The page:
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CreateDebugSyncEvents *lpPID ) ;
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ASSERT ( TRUE == bCreateDbgSyncEvts ) ; if ( FALSE == bCreateDbgSyncEvts ) { // This is a serious problem. I got the debug thread going, but // I was unable to create the synchronization events that the // user interface thread needs to control the debug thread. My // only option here is to punt. I'll kill the // debug thread and just return. I can't do much else. TRACE ( "StartDebugging : CreateDebugSyncEvents failed\n" ) ; VERIFY ( TerminateThread ( hDbgThread , (DWORD)-1 ) ) ; VERIFY ( CloseHandle ( hDbgThread ) ) ; return ( INVALID_HANDLE_VALUE ) ; } // Just in case someone modifies the function and fails to properly // initialize the returned value. ASSERT ( INVALID_HANDLE_VALUE != hDbgThread ) ; // Life is good! return ( hDbgThread ) ; }
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Assertions in .NET Windows Forms or Console Applications Before I get into the gritty details of .NET assertions, I want to mention one key mistake I've seen in almost all .NET code written, especially in many of the samples from which developers are lifting code to build their applications. Everyone forgets that it's entirely possible to have an object parameter passed as null. Even when developers are using assertions, the code looks like the following: void DoSomeWork ( string TheName ) { Debug.Assert ( TheName.Length > 0 ) ;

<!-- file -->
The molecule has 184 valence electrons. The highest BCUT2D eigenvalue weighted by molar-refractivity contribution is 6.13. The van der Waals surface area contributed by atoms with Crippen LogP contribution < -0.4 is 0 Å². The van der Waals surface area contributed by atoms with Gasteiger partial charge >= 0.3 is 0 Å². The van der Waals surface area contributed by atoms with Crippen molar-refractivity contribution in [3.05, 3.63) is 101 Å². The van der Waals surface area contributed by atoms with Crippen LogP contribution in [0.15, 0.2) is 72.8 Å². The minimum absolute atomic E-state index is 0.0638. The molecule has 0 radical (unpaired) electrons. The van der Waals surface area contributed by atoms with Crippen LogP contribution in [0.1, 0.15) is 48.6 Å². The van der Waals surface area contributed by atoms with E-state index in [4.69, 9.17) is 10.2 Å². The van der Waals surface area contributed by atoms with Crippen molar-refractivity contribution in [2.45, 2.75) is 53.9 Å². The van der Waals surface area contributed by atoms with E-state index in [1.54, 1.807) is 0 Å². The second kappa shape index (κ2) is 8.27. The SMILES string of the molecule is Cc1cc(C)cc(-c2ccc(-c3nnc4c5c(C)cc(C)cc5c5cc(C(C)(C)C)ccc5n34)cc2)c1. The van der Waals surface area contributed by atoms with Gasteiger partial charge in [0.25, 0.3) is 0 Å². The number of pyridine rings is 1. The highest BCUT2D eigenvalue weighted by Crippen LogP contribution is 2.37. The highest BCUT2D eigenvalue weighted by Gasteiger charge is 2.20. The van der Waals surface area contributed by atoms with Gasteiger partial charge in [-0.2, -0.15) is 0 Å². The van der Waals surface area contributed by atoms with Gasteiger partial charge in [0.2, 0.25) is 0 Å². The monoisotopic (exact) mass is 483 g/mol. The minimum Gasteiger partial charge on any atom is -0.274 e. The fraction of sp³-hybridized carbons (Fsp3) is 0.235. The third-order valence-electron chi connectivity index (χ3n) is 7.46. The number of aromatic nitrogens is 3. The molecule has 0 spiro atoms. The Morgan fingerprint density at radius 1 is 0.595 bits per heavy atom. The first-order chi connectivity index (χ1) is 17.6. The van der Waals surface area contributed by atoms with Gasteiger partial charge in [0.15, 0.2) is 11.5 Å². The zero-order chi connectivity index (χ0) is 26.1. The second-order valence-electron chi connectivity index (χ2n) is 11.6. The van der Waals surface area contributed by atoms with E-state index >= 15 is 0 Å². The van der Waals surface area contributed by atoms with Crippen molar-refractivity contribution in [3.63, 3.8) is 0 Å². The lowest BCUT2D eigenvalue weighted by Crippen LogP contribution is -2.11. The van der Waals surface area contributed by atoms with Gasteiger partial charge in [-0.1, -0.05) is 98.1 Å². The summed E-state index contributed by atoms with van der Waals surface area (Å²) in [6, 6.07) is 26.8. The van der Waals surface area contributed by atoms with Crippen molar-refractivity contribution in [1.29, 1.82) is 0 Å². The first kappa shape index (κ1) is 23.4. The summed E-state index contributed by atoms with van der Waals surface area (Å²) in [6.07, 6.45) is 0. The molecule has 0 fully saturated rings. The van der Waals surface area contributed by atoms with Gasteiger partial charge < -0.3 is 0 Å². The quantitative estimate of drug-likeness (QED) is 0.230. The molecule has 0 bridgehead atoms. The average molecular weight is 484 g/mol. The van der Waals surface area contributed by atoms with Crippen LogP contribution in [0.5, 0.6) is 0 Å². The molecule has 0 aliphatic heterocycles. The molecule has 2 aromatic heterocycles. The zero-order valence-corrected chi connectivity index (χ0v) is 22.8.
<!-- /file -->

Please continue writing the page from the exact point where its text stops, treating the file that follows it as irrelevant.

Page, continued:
Instead of triggering the assertion, if TheName is null, calling the Length property causes a System.NullReferenceException exception in your application, effectively crashing it. This is the horrible case where the assertion is causing a nasty side effect, thus breaking 73